The February call is B, March C, and so on until December, which is the letter L (the twelfth letter in the alphabet). The expiration months for puts begin at the letter M. For instance, the IBM February put will have the letter N following the root symbol, or IBMN.  The final element to an option symbol reflects the strike price. Generally, the number 5 is assigned the letter A, 10 to the letter B, 15 the letter C, and so on until 100, which is given the letter T. Therefore, the IBM January 95 call will have the symbol IBMAS. 

In conclusion, the symbol for any option contract will consist of three pieces of information. The first is the root symbol. It is often similar to the ticker symbol of the underlying stock, but not always. The root symbol can also vary based on the strike prices available for the option; whether it is a one-, two-, three-, or four-letter stock; and if it is a LEAPS or not. The second part of the symbol simply defines the expiration month. The final element indicates the strike price of the option. Taken together the three pieces of information define the option symbol, which is used to pull up quotes and place orders.

TABLE  Option Symbol Letters


Not all stocks have options available to trade. Among other rules, newly public companies—low-priced stocks and firms that do not have much trading volume in their stock—will not have options. Tradable options, those listed on the exchanges, are solely the creations of the exchanges. Companies have no ability to either create or eliminate options for their firms. Firms do create unique options as incentives for their key employees and sometimes as sweeteners or bonuses for the purchase of stock. Such options, which are issued by companies to their employees, are different from the options discussed throughout this book. 

Instead, we are talking about options that trade on the organized options exchanges and can be bought and sold through a brokerage firm. The standard, tradable options on the options exchanges are all created by the exchanges themselves. To determine whether options exist for the stock you are contemplating trading, look in the option tables of the newspaper; or call your broker. Once you have determined that options are available, you can retrieve a quote or an option chain. Let’s review this now and consider the six issues that define an option.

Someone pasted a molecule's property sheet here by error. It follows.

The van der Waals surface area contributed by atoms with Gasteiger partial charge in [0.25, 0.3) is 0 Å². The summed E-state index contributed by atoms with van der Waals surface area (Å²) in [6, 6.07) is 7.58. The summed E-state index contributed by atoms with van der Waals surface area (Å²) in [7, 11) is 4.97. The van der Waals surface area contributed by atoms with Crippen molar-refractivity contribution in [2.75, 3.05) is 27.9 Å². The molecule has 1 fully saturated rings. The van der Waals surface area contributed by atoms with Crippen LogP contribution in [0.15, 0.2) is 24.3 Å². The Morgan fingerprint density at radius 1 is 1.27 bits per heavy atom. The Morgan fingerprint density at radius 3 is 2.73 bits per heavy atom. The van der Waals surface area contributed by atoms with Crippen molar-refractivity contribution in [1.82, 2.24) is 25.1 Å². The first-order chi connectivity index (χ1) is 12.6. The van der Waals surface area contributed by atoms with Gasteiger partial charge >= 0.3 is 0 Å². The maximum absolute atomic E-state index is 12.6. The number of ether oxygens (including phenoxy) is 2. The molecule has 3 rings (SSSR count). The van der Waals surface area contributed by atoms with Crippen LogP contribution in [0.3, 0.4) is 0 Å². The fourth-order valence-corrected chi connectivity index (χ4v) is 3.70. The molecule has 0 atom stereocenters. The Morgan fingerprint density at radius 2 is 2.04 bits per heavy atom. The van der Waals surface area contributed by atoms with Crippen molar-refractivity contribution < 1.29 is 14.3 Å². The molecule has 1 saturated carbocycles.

1. Contract size.
2. Month of expiration.
3. Underlying stock.
4. Strike price.
5. Type of option (put or call).
6. Bid and ask price of the option.

The distinguishing factor of options is that they expire; unlike equities, options have a finite life. Thus, knowing the expiration date is critical. One of the great keys to the success of tradable options is the standardization of expiration dates. All stock options officially expire at 10:59 P.M. Central time on the Saturday following the third Friday of the designated month. However, for all practical purposes, the options expire at the close of business on the third Friday of the month because that is usually the last time to trade them. The final accounting (except for rare errors) is completed early Saturday morning.

FIGURE  Option Quote for (AMZN) February Call and Put Options 

As previously mentioned, optionable stocks are assigned to one of three expiration cycles (January, February, or March) by the exchange when the options are first created for the firm. The cycles, and their standard expiration months. All stocks with options have active options for the current month, the next month out, and then the next two cycle months. For instance, on March 30, a stock in each of the cycles would have options expiring on the third Friday of the months.

In addition to the four months for all optionable stocks, the most active stocks also have LEAPS that will expire on January of the next two years. Those LEAPS become regular options when the January date is within nine months of expiration. A new LEAPS option is created each May, June, or July, depending on which cycle the particular stock is located in, for the subsequent year out.

TABLE  Cycles and Expiration Months

TABLE  Four Expiration Months for Optionable Stocks

To further complicate matters, a given stock may not have options created if there will be some dramatic change in the stock that is known by the exchanges. For instance, if the firm is about to be acquired or delisted, the exchange may not create a particular set of options for the next normal month, awaiting events. 

In all cases, check with your broker, the CBOE, or even to be sure that a particular option exists. The strike price, or exercise price, is designed to provide options that will attract trading volume. Thus, options are created that closely surround the current stock price. The norm is to set the strike prices in the following increments:

• For stock prices under $25, strikes will be $2.50 apart, starting at $5 (5, 7.5, 10, etc.).
• For stock prices between $25 and $200, strikes will be $5 apart (25, 30, 35, etc.).
• For stock prices greater than $200, strikes will be $10 apart (200, 210, 220, etc.).
• In 2003, options with one-point increments between strike prices started trading on some actively traded low-priced stocks. For example, a $5 stock might have strike prices of 5, 6, 7, and so on.